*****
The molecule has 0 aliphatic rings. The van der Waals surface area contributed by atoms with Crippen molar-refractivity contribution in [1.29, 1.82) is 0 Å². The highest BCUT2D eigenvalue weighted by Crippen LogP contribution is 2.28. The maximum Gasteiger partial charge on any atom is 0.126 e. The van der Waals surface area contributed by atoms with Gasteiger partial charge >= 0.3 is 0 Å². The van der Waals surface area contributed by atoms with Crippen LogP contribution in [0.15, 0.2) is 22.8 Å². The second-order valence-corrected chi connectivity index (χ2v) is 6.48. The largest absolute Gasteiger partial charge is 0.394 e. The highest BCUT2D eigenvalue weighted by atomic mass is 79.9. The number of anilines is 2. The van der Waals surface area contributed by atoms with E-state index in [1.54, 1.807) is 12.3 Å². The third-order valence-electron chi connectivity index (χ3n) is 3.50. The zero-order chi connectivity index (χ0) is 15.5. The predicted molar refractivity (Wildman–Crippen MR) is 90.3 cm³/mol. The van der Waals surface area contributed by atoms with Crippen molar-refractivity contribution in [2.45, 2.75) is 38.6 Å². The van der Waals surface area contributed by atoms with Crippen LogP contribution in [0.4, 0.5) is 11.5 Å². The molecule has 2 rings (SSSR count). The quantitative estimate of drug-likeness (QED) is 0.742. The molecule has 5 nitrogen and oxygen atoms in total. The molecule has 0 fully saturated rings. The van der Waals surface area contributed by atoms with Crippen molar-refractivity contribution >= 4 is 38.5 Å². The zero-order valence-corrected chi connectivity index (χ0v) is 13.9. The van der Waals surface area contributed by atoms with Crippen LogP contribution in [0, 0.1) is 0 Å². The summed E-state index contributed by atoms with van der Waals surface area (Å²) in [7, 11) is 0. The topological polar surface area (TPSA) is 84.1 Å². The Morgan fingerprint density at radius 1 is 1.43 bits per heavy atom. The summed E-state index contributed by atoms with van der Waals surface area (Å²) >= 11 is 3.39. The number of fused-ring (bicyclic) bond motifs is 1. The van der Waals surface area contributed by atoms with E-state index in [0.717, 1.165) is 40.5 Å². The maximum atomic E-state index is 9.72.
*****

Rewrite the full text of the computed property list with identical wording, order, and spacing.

The molecule has 0 aliphatic rings. The van der Waals surface area contributed by atoms with Crippen molar-refractivity contribution in [1.29, 1.82) is 0 Å². The highest BCUT2D eigenvalue weighted by Crippen LogP contribution is 2.28. The maximum Gasteiger partial charge on any atom is 0.126 e. The van der Waals surface area contributed by atoms with Gasteiger partial charge >= 0.3 is 0 Å². The van der Waals surface area contributed by atoms with Crippen LogP contribution in [0.15, 0.2) is 22.8 Å². The second-order valence-corrected chi connectivity index (χ2v) is 6.48. The largest absolute Gasteiger partial charge is 0.394 e. The highest BCUT2D eigenvalue weighted by atomic mass is 79.9. The number of anilines is 2. The van der Waals surface area contributed by atoms with E-state index in [1.54, 1.807) is 12.3 Å². The third-order valence-electron chi connectivity index (χ3n) is 3.50. The zero-order chi connectivity index (χ0) is 15.5. The predicted molar refractivity (Wildman–Crippen MR) is 90.3 cm³/mol. The van der Waals surface area contributed by atoms with Crippen molar-refractivity contribution in [2.45, 2.75) is 38.6 Å². The van der Waals surface area contributed by atoms with Crippen LogP contribution in [0.4, 0.5) is 11.5 Å². The molecule has 2 rings (SSSR count). The quantitative estimate of drug-likeness (QED) is 0.742. The molecule has 5 nitrogen and oxygen atoms in total. The molecule has 0 fully saturated rings. The van der Waals surface area contributed by atoms with Crippen molar-refractivity contribution >= 4 is 38.5 Å². The zero-order valence-corrected chi connectivity index (χ0v) is 13.9. The van der Waals surface area contributed by atoms with Crippen LogP contribution in [0, 0.1) is 0 Å². The summed E-state index contributed by atoms with van der Waals surface area (Å²) in [7, 11) is 0. The topological polar surface area (TPSA) is 84.1 Å². The Morgan fingerprint density at radius 1 is 1.43 bits per heavy atom. The summed E-state index contributed by atoms with van der Waals surface area (Å²) >= 11 is 3.39. The number of fused-ring (bicyclic) bond motifs is 1. The van der Waals surface area contributed by atoms with E-state index in [0.717, 1.165) is 40.5 Å². The maximum atomic E-state index is 9.72.